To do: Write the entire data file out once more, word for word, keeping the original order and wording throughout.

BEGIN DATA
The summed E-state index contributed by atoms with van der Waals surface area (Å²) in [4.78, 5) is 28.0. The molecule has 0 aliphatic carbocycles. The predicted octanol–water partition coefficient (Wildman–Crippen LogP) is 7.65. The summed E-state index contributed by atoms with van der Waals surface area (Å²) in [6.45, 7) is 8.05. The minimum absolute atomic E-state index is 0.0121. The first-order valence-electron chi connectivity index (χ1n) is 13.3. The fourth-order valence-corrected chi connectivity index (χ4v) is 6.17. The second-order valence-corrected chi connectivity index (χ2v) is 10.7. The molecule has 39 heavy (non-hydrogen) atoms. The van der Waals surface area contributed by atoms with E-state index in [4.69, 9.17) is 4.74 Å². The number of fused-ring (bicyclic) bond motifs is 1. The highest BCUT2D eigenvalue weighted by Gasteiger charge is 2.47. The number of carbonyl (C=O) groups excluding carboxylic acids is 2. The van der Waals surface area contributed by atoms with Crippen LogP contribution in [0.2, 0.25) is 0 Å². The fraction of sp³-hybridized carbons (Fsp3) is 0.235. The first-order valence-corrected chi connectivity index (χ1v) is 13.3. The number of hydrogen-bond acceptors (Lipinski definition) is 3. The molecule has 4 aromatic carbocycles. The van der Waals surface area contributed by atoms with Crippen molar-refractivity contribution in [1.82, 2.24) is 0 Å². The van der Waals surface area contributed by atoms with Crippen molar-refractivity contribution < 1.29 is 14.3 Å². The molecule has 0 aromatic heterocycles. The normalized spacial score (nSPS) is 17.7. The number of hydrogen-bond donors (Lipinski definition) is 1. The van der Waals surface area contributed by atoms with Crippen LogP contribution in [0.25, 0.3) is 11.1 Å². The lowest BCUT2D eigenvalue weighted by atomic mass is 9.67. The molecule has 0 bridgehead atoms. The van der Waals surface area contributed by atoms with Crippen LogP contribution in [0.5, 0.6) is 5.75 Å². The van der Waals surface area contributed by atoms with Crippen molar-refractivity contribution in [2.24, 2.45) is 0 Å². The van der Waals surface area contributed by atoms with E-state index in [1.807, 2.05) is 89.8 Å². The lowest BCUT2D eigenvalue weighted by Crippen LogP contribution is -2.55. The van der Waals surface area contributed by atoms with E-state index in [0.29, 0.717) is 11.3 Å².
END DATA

The summed E-state index contributed by atoms with van der Waals surface area (Å²) in [4.78, 5) is 28.0. The molecule has 0 aliphatic carbocycles. The predicted octanol–water partition coefficient (Wildman–Crippen LogP) is 7.65. The summed E-state index contributed by atoms with van der Waals surface area (Å²) in [6.45, 7) is 8.05. The minimum absolute atomic E-state index is 0.0121. The first-order valence-electron chi connectivity index (χ1n) is 13.3. The fourth-order valence-corrected chi connectivity index (χ4v) is 6.17. The second-order valence-corrected chi connectivity index (χ2v) is 10.7. The molecule has 39 heavy (non-hydrogen) atoms. The van der Waals surface area contributed by atoms with E-state index in [4.69, 9.17) is 4.74 Å². The number of fused-ring (bicyclic) bond motifs is 1. The highest BCUT2D eigenvalue weighted by Gasteiger charge is 2.47. The number of carbonyl (C=O) groups excluding carboxylic acids is 2. The van der Waals surface area contributed by atoms with Crippen LogP contribution in [0.2, 0.25) is 0 Å². The fraction of sp³-hybridized carbons (Fsp3) is 0.235. The first-order valence-corrected chi connectivity index (χ1v) is 13.3. The number of hydrogen-bond acceptors (Lipinski definition) is 3. The molecule has 4 aromatic carbocycles. The van der Waals surface area contributed by atoms with Crippen molar-refractivity contribution in [1.82, 2.24) is 0 Å². The van der Waals surface area contributed by atoms with Crippen molar-refractivity contribution < 1.29 is 14.3 Å². The molecule has 0 aromatic heterocycles. The normalized spacial score (nSPS) is 17.7. The number of hydrogen-bond donors (Lipinski definition) is 1. The van der Waals surface area contributed by atoms with Crippen LogP contribution in [0.25, 0.3) is 11.1 Å². The lowest BCUT2D eigenvalue weighted by atomic mass is 9.67. The molecule has 0 bridgehead atoms. The van der Waals surface area contributed by atoms with Crippen LogP contribution in [0.5, 0.6) is 5.75 Å². The van der Waals surface area contributed by atoms with Crippen molar-refractivity contribution in [2.24, 2.45) is 0 Å². The van der Waals surface area contributed by atoms with E-state index in [1.807, 2.05) is 89.8 Å². The lowest BCUT2D eigenvalue weighted by Crippen LogP contribution is -2.55. The van der Waals surface area contributed by atoms with E-state index in [0.29, 0.717) is 11.3 Å².